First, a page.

Bradley McKee’s Backcountry Skylane

By Dan Brownell

Photos of Bradley McKee’s 1957 Cessna 182 by Jack Fleetwood (

Bradley McKee is an enthusiastic young aviator with an ambition to become a corporate pilot. His passion for flying began almost as far back as he can remem­ber, around 5 years old. His grandfather had an interest in aviation from his service in the Army and later from flying frequently on commercial flights for work. Brad has vivid memories of going to air shows with his grandfather and going to airports to watch planes take off and land. He knew from childhood that he wanted to fly as a career, but it wasn’t until 2016 that he finally had the opportunity to take his first flight as a passenger in a GA plane.

Like many earning their wings, he got his initiation in the iconic Skyhawk. “I learned to fly in a straight-tail 172 in Tay­lor, Texas,” he said. “My first instructor, Bruce Lynn, was 89 years old and had been flying since he joined the Army Air Corps during World War II. Later, I would continue my IFR and multiengine training with Al Sidaras, who continues to mentor me as I work toward a career in aviation.”

Moving Up the Ownership Ladder

After earning his private in 2019, Brad’s next step was to become an owner. “My first airplane was a partnership in a Cessna 150 that I formed with four other pilots. The plane was fun to fly and economical, but I wanted something big­ger to take my wife and dog along. So, I sold my share of the 150 and bought a one-fifth share of a 1975 172M model, which was featured in Cessna Owner magazine in July 2021. This partnership was great, since it was already established and had a great group of owner/pilots. The plane is based in my hometown of Taylor and stored in a hangar, which keeps it out of the harsh Texas weather.”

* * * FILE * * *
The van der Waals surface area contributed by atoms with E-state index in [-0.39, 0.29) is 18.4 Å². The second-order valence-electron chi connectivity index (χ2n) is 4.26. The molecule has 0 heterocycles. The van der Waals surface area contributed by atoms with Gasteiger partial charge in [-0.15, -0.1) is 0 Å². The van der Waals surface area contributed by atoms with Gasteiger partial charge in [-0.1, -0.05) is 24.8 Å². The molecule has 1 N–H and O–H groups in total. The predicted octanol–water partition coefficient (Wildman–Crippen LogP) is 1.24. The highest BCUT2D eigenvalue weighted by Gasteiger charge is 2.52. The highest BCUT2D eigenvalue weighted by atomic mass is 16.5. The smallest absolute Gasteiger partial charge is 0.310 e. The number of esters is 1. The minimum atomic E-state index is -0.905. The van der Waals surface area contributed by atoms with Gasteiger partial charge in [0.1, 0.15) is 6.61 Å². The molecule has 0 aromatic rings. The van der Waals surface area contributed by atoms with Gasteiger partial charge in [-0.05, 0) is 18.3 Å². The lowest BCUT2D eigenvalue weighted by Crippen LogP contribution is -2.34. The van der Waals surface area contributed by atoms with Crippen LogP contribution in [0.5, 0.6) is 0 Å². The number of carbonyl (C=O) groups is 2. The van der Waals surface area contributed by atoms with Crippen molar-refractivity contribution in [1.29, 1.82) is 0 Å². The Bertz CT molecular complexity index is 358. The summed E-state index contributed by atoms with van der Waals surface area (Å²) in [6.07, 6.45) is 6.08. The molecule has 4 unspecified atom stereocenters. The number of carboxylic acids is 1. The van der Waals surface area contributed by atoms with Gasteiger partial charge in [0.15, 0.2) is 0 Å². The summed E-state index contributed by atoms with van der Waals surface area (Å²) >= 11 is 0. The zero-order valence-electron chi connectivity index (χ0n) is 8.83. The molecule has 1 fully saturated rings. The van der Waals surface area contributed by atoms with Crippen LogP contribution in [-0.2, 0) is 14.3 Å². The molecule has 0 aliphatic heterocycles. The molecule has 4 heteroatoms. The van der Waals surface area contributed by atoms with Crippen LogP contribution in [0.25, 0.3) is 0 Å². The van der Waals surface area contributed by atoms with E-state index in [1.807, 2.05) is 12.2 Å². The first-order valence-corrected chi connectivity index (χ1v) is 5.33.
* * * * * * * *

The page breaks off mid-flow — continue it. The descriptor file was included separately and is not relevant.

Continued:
Following a typical progression that comes with accumu­lating flight hours and experience, Brad eventually learned what would best meet his needs for the long-term. “Even though I loved the 172, my mission changed. I have family who live near a short grass strip in Granite Shoals, Texas, and I wanted more power to get out of there on a hot day.”

Brad began looking for a plane that would be better suited for his new favorite destination. “I found this 182 nearby in Pearland, Texas, and when I went to look at it, I had to have it. I loved its rugged look and loved it even more when I heard the beautiful loping sound of the O-470.”

The purchase transaction went smoothly with no major in­spection issues to snarl the sale. “The early 182s, from 1956 to 1959, were built tough,” Brad said. But time does take a toll and sometimes ADs are released to deal with issues that crop up after decades of wear and tear. One of them impacted his plane. “The recent AD on the tail requires removal of tail for inspection. This takes some time and the right mechanic, so I was happy to hear this had already been completed before I bought it.” Given Brad’s plan to make the grass strip a primary des­tination, he wasn’t as concerned with the plane’s aesthetics as he was with its performance and its ability to endure an unpaved runway. “The paint is a little rough, but that’s per­fect for flying into rugged fields. Eventually, I plan to have it painted with a period-correct scheme, but for now I just enjoy flying it.”